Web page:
Sheesh people, it's not like we're speculating about something totally new here. There are lots of popular 3d web apps [miniclip.com] already (such as this game, which should make the point of "why render in the browser" obvious). This is just a new language for doing it.

Re:oh great. (1)

b4dc0d3r (1268512) | more than 4 years ago | (#31358166)

It's a nice operating system, with serious hardware requirements, it just needs a web browser.

Re:oh great. (0)

Anonymous Coward | more than 4 years ago | (#31358400)

Simple,If one look at the history of gaming industry in digital media it goes like this. They started with text-based(60s) followed by 2D games uses 2D sprites, then few isometric view games/ 3D perspective view(http://en.wikipedia.org/wiki/Video_games_with_isometric_graphics), then we had full 3d games. And in full 3d games also, the trend is at first 3D models has very less detail ( basic contours ) later 3D models with textures, then 3D games with Non photorealistic rendering (NPR), then now the games we are playing are photorealisitic rendering, in future we going to have real time photorealistic rendering .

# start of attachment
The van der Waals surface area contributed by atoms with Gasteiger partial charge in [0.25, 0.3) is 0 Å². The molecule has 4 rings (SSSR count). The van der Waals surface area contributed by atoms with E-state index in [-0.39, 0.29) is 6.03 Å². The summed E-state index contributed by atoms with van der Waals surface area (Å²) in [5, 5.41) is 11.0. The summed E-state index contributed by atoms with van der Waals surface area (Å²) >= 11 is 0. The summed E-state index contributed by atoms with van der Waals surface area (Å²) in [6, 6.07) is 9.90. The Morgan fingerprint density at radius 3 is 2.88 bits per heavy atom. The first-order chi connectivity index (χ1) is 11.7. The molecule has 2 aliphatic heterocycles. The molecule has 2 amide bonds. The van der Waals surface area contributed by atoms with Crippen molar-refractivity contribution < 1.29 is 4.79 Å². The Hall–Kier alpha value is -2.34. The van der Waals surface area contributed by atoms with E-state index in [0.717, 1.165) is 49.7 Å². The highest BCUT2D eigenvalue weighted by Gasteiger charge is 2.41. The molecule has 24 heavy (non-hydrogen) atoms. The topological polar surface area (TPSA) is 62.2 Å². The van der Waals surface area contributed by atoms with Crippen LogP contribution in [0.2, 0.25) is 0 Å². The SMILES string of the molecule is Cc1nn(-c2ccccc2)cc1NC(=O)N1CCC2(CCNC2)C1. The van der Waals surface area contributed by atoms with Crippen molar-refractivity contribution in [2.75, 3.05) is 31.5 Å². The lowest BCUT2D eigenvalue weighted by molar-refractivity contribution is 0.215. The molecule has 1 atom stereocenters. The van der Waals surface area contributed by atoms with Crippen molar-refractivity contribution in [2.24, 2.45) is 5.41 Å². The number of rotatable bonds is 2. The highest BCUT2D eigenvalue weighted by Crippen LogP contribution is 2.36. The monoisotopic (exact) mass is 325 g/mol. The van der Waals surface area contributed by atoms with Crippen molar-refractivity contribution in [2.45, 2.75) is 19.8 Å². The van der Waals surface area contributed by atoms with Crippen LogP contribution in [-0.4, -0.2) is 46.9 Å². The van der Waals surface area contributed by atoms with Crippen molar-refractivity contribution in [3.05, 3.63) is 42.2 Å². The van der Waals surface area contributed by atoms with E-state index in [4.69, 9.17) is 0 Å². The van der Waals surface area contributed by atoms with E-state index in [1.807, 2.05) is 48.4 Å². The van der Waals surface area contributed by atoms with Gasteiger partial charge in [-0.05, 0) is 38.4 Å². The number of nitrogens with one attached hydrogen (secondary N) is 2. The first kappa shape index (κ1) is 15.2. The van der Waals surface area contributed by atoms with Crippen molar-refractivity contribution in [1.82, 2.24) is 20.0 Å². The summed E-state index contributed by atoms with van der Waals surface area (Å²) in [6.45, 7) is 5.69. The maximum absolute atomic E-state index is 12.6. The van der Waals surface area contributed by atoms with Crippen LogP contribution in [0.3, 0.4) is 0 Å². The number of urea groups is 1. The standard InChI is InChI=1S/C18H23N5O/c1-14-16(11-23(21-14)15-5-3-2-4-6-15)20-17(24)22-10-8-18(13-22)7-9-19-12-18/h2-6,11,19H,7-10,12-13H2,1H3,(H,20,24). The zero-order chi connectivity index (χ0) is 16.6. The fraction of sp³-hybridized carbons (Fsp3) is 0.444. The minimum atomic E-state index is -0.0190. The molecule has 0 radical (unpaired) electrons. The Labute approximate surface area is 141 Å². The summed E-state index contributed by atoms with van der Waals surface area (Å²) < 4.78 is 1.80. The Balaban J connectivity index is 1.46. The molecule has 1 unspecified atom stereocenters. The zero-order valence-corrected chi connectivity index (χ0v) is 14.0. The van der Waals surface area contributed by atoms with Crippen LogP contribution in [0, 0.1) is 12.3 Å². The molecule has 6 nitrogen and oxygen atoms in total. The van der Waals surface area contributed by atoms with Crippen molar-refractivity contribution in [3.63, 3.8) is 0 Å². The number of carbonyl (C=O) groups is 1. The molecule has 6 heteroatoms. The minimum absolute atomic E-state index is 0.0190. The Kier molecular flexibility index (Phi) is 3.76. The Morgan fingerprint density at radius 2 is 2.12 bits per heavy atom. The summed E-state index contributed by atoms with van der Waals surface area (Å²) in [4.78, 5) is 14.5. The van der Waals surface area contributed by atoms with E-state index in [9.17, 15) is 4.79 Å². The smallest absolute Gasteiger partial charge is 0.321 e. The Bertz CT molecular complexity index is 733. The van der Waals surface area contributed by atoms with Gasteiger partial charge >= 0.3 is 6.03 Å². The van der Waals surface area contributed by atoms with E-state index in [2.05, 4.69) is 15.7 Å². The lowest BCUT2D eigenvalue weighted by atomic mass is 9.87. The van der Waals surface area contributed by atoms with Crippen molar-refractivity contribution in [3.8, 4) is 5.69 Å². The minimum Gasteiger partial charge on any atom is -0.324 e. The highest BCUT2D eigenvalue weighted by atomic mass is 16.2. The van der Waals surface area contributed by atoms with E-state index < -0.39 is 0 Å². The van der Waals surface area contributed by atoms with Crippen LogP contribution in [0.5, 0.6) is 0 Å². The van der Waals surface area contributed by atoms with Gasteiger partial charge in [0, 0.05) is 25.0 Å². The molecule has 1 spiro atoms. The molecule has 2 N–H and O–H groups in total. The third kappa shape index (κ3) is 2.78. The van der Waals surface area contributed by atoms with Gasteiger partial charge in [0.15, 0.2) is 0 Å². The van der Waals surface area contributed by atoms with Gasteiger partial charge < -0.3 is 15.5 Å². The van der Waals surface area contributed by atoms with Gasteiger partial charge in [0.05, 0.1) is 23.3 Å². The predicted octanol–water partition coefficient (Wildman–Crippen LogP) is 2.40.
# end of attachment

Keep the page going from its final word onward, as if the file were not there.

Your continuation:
Now, browser based games the history goes like this, they started with text-based followed by 2d games, then few isometric view games (farmville).. Following April 2010, with 3D graphics in browsers, we can except to have Non Photorealisitc rendering games.

Dont you get it ? We are re-writing an operating system to fit into a browser.

Re:oh great. (1)

tepples (727027) | more than 4 years ago | (#31358506)

Dont you get it ? We are re-writing an operating system to fit into a browser.

True, it's an inner platform, but advantages of an inner platform include portability and privilege separation.

Re:oh great. (1)

berashith (222128) | more than 4 years ago | (#31358716)

but really, someone educate me... why would anyone find 3d rendering in a browser useful?

porn

No love for VRML (5, Insightful)

BadAnalogyGuy (945258) | more than 4 years ago | (#31357814)